Git wins, literally

According to Bitbucket, new users create 100 Git repos for every Mercurial repo created. Citing the high cost of supporting such a “minority” use case, Bitbucket announced that they are sunsetting Mercurial support,

Over the years I have enjoyed using Mercurial. Git was always my “go-to” for version control, but I wanted to see how Mercurial stacked up, so I used it on a few private Bitbucket repos – including the one that stores the source for this web site and its Lua-based markup-to-HTML generator.

I found simple things simple with Mercurial, but more complicated things became much more complicated, and sometimes impossible. In one repo I accidentally created a new head and had such a hard time getting rid of it that I just converted the repo to Git and fixed it there. I’m sure, if you are a Mercurial fan, you’ll say “well, you don’t know what you’re doing”, which is probably true. But while Git is complicated to the point of being unapproachable – it took me six months of reading the docs and playing around before I used Git “in anger” – it has never surprised me, let me down, or lost any of my work. The documentation can be rather inscrutable, and there are areas of Git that are dark to me (the email tools, the left-right merge stuff, rerere), but in general if I have an idea of something that I want to do, I can usually figure out a way.

I have always enjoyed using Git.

This was less true with Mercurial. It is much more approachable, but more limited. And I hugely prefer the sophisticated (and complicated) way that Git handles branches.

While I’m sad that Bitbucket is dropping Mercurial support – I really liked that there was an alternative to Git, especially for the Git “haters” out there – for me it’s not a big deal. It was a playground for me, and not really “mission critical”.

Conversion to Git, and Bitbucket UX troubles

After Bitbucket’s announcement, I went through all my Bitbucket repos and converted the Mercurial ones to Git. Since GitHub now offer unlimited private repos in their free plan, I went ahead and pushed all my Bitbucket repos over to GitHub.

As a backup? I’m not sure yet which platform I want to use as my primary storage for repos.

Bitbucket has serious UX problems. In the process of trying to find all my Mercurial repos, rename each one with a “-hg” suffix to make it obvious (since the UI also has no way of showing, in the list view, whether a repo is Git or Mercurial), and then convert them to Git, I discovered that the interfaces (I found two) for viewing all your Bitbucket repos are broken. There is no way to sort by name, which is exactly what I wanted because then “repo” and “repo-hg” would be next to each other, and I could more easily track my “renaming and converting” process.

The default (and only) sort is by “last-modified”! Since renaming a repo is considered a modification, just trying to rename my Mercurial repos wreaked havoc on the sort order. Really stupid.

In their announcement Bitbucket did not announce that they had created a handy tool to do a pushbutton, batch conversion of Mercurial repos to Git, instead simply pointing users to two open-source projects: hg-fast-export and hg-git.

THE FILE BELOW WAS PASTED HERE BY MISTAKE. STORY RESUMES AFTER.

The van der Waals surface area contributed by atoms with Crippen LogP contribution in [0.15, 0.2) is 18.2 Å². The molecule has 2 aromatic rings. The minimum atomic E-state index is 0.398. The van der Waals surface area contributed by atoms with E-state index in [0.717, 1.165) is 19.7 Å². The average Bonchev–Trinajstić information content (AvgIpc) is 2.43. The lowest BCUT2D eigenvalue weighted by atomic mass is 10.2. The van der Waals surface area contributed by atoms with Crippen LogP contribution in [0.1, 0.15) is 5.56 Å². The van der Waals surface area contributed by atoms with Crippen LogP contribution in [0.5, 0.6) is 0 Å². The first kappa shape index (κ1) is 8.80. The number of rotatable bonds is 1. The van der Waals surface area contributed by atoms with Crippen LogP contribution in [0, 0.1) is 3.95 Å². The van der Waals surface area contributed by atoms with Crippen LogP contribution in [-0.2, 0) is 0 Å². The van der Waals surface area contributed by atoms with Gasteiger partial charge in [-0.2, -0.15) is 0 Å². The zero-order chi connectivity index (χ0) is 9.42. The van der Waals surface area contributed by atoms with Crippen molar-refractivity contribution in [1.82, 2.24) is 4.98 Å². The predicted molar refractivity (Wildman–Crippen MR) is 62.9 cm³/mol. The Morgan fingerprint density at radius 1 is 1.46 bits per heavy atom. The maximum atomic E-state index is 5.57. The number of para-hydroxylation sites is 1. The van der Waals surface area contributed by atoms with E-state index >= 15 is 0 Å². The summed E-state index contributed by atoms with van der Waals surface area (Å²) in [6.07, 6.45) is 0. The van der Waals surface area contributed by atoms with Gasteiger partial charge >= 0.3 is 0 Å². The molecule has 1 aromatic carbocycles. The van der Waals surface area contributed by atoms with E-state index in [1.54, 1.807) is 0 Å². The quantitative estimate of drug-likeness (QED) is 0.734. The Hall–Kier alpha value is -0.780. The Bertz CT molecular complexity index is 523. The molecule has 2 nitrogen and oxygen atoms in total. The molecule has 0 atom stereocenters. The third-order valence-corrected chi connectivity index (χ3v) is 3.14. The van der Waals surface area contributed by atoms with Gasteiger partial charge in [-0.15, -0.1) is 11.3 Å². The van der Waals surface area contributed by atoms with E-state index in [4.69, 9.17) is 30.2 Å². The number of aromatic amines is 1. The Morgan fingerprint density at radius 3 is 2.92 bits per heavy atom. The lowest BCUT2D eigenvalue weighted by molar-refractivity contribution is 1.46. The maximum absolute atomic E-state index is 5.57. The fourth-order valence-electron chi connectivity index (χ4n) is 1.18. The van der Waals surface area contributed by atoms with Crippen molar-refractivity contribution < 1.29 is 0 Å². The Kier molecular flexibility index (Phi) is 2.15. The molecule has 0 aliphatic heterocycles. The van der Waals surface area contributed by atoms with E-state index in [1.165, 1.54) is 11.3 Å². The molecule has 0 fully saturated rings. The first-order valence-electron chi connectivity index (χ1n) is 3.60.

I had good luck using hg-fast-export. (The documentation for hg-fast-export and the instructions in the online Git book are both good.) To suggest the scale of the effort, I have thirty-something repos in my Bitbucket account. Because of the manual nature of the conversion process, and because the Bitbucket UX is so terrible, this process took several hours spread over two days.

The future of Bitbucket and Mercurial?

Saddling users with big manual migrations because you no longer support your product is not a good PR move. Way to build trust with your users, Bitbucket!

Predictably, when the sunsetting was announced on the forum, it lit up, with users saying things like:

“I initially thought this was an April fool’s joke, then I realized it was August. The only reason we chose BitBucket over GitHub in the first place was because of the Mercurial support, so we really have no reason to stay with BitBucket if Mercurial is removed. A sad day indeed, but hey, the almighty buck wins out again over customer loyalty :(”

“Probably most Mercurial customers will either move their repos to another Mercurial site or else they convert the affected repositories to git and move to a provider with – let’s hope so – more long term service continuity.”

“If there is no automated script to make the transition, I’m afraid all my repos will migrate to GitHub.”

The announcement also suggested, to users who want to stick with Mercurial, that there are other vendors still hosting Mercurial repos. But why would they stay in business if the biggest player is exiting the market (because of shrinking market- and mind-share for Mercurial)? Sadly, it doesn’t look good for the future of Mercurial generally.

If you have the stomach for such things, you can read the comments on Hacker News about this announcement. Fortunately, just to keep things lively, at least one person mentioned Fossil! (You should go read about Fossil. It’s an interesting project, brought to you by the same folks that make SQLite.)

I’m wondering if this isn’t the beginning of the end for Bitbucket. They were founded as “GitHub for Mercurial users”. Then they added Git. Then they discovered that their users prefer Git to Mercurial. Then they axed Mercurial support. What now distinguishes them from GitHub?

There is a compelling reason for people to switch over to GitHub: the community on GitHub is four times larger.

According to the GitHub homepage, as of August 2019 it had 40M users and 100M repos. Bitbucket homepage doesn’t mention repo count but says “more than 10M developers” use Bitbucket.

For now I’m keeping my account on Bitbucket as a backup, but their fortunes could change quickly.